- Home prices outstrip income gains. If workers can’t afford to buy homes, demand seems likely to taper off. “Home prices have grown at an inflation-adjusted annual rate of 5.9% since 2012, while incomes have grown by just 1.3%, according to Case-Shiller,” The Wall Street Journal notes.
- Mortgage rates are rising. After years spent a historic lows, mortgage rates have risen lately. Higher rates make it harder for buyers to afford a home.
- Homeownership is (way) down. The rate of homeownership in the U.S. fell this year to 62.9 percent, the lowest in half a century, according to Bloomberg. Homeownership reached its highest level, 69.2 percent, in the second quarter of 2004, just before the housing collapse, Census Bureau data show. Some see the falling rate as a bad sign, since rising homeownership helps to grow the middle class, contribute to the economy and stabilize society. “There are signs that lenders aren’t making loans to thousands of people who pose little credit risk,” the Journal reports. Others believe that lower homeownership reflects homebuyers’ true qualifications. The lower rate can be read as evidence of risky and irrational pre-bust lending practices coming to an end after the Dodd-Frank Wall Street Reform and Consumer Protection Act tightened mortgage lending rules in 2010.
To Trulia’s McLaughlin, the rate is a mixed bag. McLaughlin tells Bloomberg that it includes:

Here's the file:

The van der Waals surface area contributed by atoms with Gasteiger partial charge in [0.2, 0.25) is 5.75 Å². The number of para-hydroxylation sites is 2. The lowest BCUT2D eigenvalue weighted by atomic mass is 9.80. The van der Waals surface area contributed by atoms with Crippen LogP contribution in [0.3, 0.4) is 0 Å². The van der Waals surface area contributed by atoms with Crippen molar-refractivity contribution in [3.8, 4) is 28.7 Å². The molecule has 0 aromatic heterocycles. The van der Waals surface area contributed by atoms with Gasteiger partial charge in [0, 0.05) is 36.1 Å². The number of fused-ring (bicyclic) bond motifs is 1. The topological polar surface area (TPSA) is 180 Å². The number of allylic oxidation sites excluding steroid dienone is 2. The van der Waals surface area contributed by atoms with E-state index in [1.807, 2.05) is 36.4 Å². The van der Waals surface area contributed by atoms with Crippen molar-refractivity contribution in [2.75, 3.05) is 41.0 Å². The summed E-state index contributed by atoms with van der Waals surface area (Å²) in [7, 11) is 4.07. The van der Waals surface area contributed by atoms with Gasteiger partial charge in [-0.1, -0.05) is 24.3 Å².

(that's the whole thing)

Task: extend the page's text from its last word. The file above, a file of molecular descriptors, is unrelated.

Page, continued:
“… renter households … growing at a much faster rate than owner households, reflecting growing confidence of those who were most likely impacted by the foreclosure crisis. Still, low inventory and affordability plagues those who do want to buy a home.”
Signs of strength
“Uneven” is the word analysts frequently use to describe this housing recovery. A few wealthier markets are outperforming most of the others. Even within those markets, “it’s mostly high-end homes that have surpassed the peak,” McLaughlin writes. But there are at least a couple of signs the market can continue to grow healthier:
First-time buyers growing. At the same time, the ranks of first-time buyers are growing, an encouraging sign. The participation of first-time buyers is seen as a sign of the market’s health and the accessibility of homes to a broad range of people. In September this year, first-time buyers reached 34 percent of all sales, a high not seen in more than four years, reported the National Association of Realtors. In 2015, first-time buyers had only a 30 percent share of the market.
“Underwater” homes shrinking. The recession’s ghost still hovers: 12 percent of current mortgages still are “underwater,” or worth more than the value of the home. But that is a far cry from the bottom of the crash, when nearly a third of homes with mortgages were underwater.
McLaughlin sums up the problem: “This uneven housing market recovery reflects the nature of the broader economic recovery: job, wage, and population growth has occurred disproportionately in the South and West.”